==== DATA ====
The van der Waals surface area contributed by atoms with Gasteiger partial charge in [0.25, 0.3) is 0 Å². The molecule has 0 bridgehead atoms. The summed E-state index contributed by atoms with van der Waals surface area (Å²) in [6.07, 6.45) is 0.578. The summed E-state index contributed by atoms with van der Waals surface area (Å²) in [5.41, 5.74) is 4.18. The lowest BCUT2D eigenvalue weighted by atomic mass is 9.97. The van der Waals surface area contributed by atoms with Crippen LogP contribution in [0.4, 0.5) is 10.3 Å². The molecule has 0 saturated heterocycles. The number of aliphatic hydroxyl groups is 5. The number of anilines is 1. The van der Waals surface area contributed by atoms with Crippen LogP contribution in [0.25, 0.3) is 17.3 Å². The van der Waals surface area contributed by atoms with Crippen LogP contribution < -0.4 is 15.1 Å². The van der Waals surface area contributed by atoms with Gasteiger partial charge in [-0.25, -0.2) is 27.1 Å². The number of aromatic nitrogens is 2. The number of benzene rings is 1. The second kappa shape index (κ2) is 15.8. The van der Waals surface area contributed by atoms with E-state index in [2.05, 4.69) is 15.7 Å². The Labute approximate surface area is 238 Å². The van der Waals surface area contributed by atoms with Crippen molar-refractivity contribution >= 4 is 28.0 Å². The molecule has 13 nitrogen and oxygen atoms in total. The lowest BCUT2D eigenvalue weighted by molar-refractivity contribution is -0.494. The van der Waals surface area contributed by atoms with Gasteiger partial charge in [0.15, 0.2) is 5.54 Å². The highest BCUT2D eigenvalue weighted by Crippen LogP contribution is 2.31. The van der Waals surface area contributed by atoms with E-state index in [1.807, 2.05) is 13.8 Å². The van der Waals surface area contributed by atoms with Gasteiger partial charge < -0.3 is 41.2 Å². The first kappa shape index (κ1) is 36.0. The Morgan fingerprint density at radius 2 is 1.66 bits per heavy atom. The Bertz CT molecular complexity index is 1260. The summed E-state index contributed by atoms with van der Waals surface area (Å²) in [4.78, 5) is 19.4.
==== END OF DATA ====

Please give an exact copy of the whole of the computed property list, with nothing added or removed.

The van der Waals surface area contributed by atoms with Gasteiger partial charge in [0.25, 0.3) is 0 Å². The molecule has 0 bridgehead atoms. The summed E-state index contributed by atoms with van der Waals surface area (Å²) in [6.07, 6.45) is 0.578. The summed E-state index contributed by atoms with van der Waals surface area (Å²) in [5.41, 5.74) is 4.18. The lowest BCUT2D eigenvalue weighted by atomic mass is 9.97. The van der Waals surface area contributed by atoms with Crippen LogP contribution in [0.4, 0.5) is 10.3 Å². The molecule has 0 saturated heterocycles. The number of aliphatic hydroxyl groups is 5. The number of anilines is 1. The van der Waals surface area contributed by atoms with Crippen LogP contribution in [0.25, 0.3) is 17.3 Å². The van der Waals surface area contributed by atoms with Crippen LogP contribution < -0.4 is 15.1 Å². The van der Waals surface area contributed by atoms with Gasteiger partial charge in [-0.25, -0.2) is 27.1 Å². The number of aromatic nitrogens is 2. The number of benzene rings is 1. The second kappa shape index (κ2) is 15.8. The van der Waals surface area contributed by atoms with E-state index in [2.05, 4.69) is 15.7 Å². The Labute approximate surface area is 238 Å². The van der Waals surface area contributed by atoms with Crippen molar-refractivity contribution >= 4 is 28.0 Å². The molecule has 13 nitrogen and oxygen atoms in total. The lowest BCUT2D eigenvalue weighted by molar-refractivity contribution is -0.494. The van der Waals surface area contributed by atoms with Gasteiger partial charge in [0.15, 0.2) is 5.54 Å². The highest BCUT2D eigenvalue weighted by Crippen LogP contribution is 2.31. The van der Waals surface area contributed by atoms with E-state index in [1.807, 2.05) is 13.8 Å². The van der Waals surface area contributed by atoms with Gasteiger partial charge < -0.3 is 41.2 Å². The first kappa shape index (κ1) is 36.0. The Morgan fingerprint density at radius 2 is 1.66 bits per heavy atom. The Bertz CT molecular complexity index is 1260. The summed E-state index contributed by atoms with van der Waals surface area (Å²) in [4.78, 5) is 19.4.